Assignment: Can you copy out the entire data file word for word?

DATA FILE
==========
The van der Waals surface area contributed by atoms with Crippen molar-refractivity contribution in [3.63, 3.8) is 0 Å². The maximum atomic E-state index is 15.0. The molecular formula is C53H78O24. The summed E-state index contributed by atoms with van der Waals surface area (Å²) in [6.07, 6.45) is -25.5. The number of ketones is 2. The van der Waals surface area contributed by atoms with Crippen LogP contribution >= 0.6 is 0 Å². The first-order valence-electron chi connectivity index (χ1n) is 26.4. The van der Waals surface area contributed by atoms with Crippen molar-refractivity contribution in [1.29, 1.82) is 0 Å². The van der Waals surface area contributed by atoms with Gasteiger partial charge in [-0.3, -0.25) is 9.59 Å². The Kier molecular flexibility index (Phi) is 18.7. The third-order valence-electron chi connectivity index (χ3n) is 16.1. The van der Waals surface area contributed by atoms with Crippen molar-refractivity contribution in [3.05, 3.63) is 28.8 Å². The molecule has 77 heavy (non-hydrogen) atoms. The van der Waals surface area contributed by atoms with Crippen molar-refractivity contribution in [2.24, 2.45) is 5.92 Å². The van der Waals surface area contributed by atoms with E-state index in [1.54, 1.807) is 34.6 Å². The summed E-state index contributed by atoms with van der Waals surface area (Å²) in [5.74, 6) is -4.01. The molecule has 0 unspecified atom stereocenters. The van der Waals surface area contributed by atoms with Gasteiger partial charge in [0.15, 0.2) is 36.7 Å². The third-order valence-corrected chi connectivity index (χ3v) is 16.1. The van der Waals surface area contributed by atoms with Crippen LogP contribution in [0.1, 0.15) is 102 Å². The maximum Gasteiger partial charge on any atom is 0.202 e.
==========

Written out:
The van der Waals surface area contributed by atoms with Crippen molar-refractivity contribution in [3.63, 3.8) is 0 Å². The maximum atomic E-state index is 15.0. The molecular formula is C53H78O24. The summed E-state index contributed by atoms with van der Waals surface area (Å²) in [6.07, 6.45) is -25.5. The number of ketones is 2. The van der Waals surface area contributed by atoms with Crippen LogP contribution >= 0.6 is 0 Å². The first-order valence-electron chi connectivity index (χ1n) is 26.4. The van der Waals surface area contributed by atoms with Crippen molar-refractivity contribution in [1.29, 1.82) is 0 Å². The van der Waals surface area contributed by atoms with Gasteiger partial charge in [-0.3, -0.25) is 9.59 Å². The Kier molecular flexibility index (Phi) is 18.7. The third-order valence-electron chi connectivity index (χ3n) is 16.1. The van der Waals surface area contributed by atoms with Crippen molar-refractivity contribution in [3.05, 3.63) is 28.8 Å². The molecule has 77 heavy (non-hydrogen) atoms. The van der Waals surface area contributed by atoms with Crippen molar-refractivity contribution in [2.24, 2.45) is 5.92 Å². The van der Waals surface area contributed by atoms with E-state index in [1.54, 1.807) is 34.6 Å². The summed E-state index contributed by atoms with van der Waals surface area (Å²) in [5.74, 6) is -4.01. The molecule has 0 unspecified atom stereocenters. The van der Waals surface area contributed by atoms with Gasteiger partial charge in [0.15, 0.2) is 36.7 Å². The third-order valence-corrected chi connectivity index (χ3v) is 16.1. The van der Waals surface area contributed by atoms with Crippen LogP contribution in [0.1, 0.15) is 102 Å². The maximum Gasteiger partial charge on any atom is 0.202 e.